GDPR compliance and HIPAA have been topics of international discussion as health care organizations prepare to meet the demands of the new regulation.

The EU General Data Protection Regulation (GDPR) is a new data security regulation that’s slated to take effect in the European Union on May 25, 2018. Compared to its American counterpart, the US Health Insurance Portability and Accountability Act of 1996 (HIPAA), there are several key distinctions in the way data must be securely handled.

GDPR compliance has a broader scope than HIPAA and does not deal exclusively with health information. GDPR regulation sets standards for “sensitive personal data” and includes oversight for “data concerning health,” which is comparable to regulatory requirements for HIPAA.

What Kind of Information is Protected?

GDPR compliance addresses standards for all personal data, which is defined as any data that can be used to directly or indirectly identify a living person. HIPAA has a much narrower definition of the data it governs, which is limited to HIPAA protected health information (PHI).

PHI is any demographic information that can be used to identify a patient. This includes name, date of birth, address, financial information, social security number, full facial photo, or insurance information. PHI only includes information gathered by a HIPAA-beholden entity.

GDPR and HIPAA have very different metrics for determining protected information. Under GDPR compliance standards, “sensitive personal data” includes racial or ethnic origin, religious or philosophical beliefs, political affiliations, union memberships, biometric or genetic data, sexual practice or orientation, and any data concerning health.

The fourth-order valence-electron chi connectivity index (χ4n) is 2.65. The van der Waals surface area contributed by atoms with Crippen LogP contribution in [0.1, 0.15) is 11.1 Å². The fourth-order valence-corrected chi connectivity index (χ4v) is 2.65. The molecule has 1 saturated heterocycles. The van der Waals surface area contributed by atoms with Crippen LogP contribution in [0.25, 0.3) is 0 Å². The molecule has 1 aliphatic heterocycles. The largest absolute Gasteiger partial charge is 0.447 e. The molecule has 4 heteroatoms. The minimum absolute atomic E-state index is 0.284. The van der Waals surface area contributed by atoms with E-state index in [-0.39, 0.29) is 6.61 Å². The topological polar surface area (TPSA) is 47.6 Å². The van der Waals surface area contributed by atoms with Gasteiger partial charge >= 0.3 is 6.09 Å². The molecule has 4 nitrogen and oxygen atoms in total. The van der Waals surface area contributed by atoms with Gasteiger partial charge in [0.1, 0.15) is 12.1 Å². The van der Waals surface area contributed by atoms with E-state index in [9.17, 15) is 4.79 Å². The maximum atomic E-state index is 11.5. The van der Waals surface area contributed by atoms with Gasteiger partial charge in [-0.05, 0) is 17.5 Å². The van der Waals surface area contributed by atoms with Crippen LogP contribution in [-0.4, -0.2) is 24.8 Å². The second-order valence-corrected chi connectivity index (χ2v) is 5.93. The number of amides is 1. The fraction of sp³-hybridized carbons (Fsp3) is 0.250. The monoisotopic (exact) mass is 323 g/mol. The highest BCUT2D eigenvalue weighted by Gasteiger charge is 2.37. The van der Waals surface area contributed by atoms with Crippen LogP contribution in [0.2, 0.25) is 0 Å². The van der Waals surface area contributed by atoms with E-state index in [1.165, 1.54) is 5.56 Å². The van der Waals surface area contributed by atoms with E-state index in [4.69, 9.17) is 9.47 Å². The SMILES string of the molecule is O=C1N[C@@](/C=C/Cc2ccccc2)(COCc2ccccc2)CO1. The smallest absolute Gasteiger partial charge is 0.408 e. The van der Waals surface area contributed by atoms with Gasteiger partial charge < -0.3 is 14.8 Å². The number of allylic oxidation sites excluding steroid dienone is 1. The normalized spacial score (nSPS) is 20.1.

This last part about “data concerning health” is where HIPAA and GDPR have some overlap. GDPR defines data concerning health as any personal data relating to the physical or mental health of an individual. This includes any health care services a person seeks, which may reveal information about the person’s health status.

GDPR Compliance and HIPAA Compliance

HIPAA regulation sets standards for the exchange of PHI between covered entities and business associates. A covered entity is a health care provider, such as a physician, and includes insurance companies and health care clearinghouses. Covered entities are beholden to the full extent of the regulation, and must ensure any PHI they create or store is kept private and secure. A business associate is any organization hired by a covered entity that handles or contacts PHI in any way. This includes organizations such as billing companies, EHR platforms, practice management, and attorneys, to name a few.

Conversely, GDPR compliance applies to organizations established within or outside of the EU that process EU residents’ personal data. This includes any organizations that monitor the behavior of data subjects within the EU, or that offer goods or services to individuals within the EU.

That means that GDPR will potentially apply to all international organizations that handle personal data of residents within the EU. Where HIPAA only applies to the relationship between covered entities and business associates, GDPR sets standards for entire industries that deal with consumer data.

Refer to this chart below for more details about GDPR HIPAA compliance:

GDPR HIPAA Compliance

Source: iapp